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rising profile under apartheidarchbishop desmond returned to south africa in 1975 to become dean of johannesburg. in 1976 he wrote to prime minister bj vorster warning him of growing anger among black south africans and urging him to end apartheid. that year violence broke out in the township of soweto. hundreds were killed. Archbishop Desmond became an increasingly vocal and high-profile critic of apartheid and white minority rule. but he continued to insist on the need for nonviolent protest. he called on other countries to put economic pressure on the South African government to end apartheid and give black South Africans the right to vote. in august 1976 he was consecrated bishop of lesotho. two years later he returned to johannesburg when he was elected general secretary of the south africa council of churches, becoming its first black leader. his campaign continued; he spoke in europe and north america and met with political and religious leaders. but the South African government looked at him with suspicion and twice confiscated his passport to prevent him from traveling and tried to tarnish his reputation. despite this, his influence grew. In 1984 he addressed the United Nations Security Council and received the Nobel Peace Prize.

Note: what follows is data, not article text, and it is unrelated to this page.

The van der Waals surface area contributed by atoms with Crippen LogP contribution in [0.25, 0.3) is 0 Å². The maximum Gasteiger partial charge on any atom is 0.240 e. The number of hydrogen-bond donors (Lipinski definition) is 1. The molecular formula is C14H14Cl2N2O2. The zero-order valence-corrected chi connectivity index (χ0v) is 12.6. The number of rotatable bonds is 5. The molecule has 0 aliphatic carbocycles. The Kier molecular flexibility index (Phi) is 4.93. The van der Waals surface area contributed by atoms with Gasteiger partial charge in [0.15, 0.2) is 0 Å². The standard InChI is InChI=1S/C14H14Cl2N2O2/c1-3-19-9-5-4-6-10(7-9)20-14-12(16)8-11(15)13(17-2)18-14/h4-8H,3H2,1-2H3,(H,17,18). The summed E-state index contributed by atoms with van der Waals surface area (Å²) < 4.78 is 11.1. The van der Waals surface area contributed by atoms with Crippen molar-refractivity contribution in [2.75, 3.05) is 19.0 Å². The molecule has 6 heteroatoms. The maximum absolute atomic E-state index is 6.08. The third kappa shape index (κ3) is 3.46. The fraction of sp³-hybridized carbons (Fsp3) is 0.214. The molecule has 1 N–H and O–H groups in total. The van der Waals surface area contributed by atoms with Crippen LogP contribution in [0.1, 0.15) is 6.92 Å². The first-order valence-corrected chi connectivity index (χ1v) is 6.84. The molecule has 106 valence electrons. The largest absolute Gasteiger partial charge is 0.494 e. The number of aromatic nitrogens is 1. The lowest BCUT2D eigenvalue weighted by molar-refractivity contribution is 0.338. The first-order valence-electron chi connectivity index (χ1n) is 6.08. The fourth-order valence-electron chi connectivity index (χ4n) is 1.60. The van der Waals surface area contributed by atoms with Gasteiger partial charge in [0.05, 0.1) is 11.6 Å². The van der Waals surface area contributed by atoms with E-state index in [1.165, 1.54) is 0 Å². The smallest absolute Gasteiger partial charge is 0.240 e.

He became Bishop of Johannesburg in 1985. That year, the South African government declared a partial state of emergency as race riots grew. the following year he urged the international community to impose sanctions on south africa. months later he was installed as archbishop of cape town, becoming the leader of the anglican church in south africa. His leadership style was to build consensus rather than impose decisions. he oversaw the introduction of women priests, a radical movement at the time. beyond the church he was involved in mediating between black protesters and security rolesafter ANC leader nelson mandela was released from prison in 1990, he and Archbishop Desmond led the negotiations to end apartheid and introduce a multiracial democracy. Mandela called him “the archbishop of the people.” he acted as a mediator between the rival black factions now jockeying for position. when mandela became president after the first fully democratic elections, archbishop desmond led the inauguration prayers for him. he was later appointed to chair the truth and reconciliation commission. the archbishop suggested that this process should have three elements: confession, forgiveness and restitution. witnesses testified, some of them publicly; the perpetrators could apply for an amnesty. the goal was not to prosecute. the hearings were held between 1996 and 1998. many were broadcast by national media. Archbishop Desmond believed that the process, while not perfect, would help with long-term reconciliation and healing. The Archbishop popularized the term “Rainbow Nation” to symbolize post-apartheid South Africa. he resigned as archbishop in 1996 and became archbishop emeritus. but he continued to campaign for various causes at home and abroad. he publicly criticized mandela and two of his successors, presidents mbeki and zuma, and the regimes of other african leaders. He opposed the war in Iraq, condemned Israel’s treatment of the Palestinians, and called for action to combat HIV/AIDS. He also championed gay rights, blessing the marriage of his mpho’s daughter to another woman, comparing discrimination against gays to discrimination against women and blacks. he continued to travel and lecture before retiring from public life in 2010.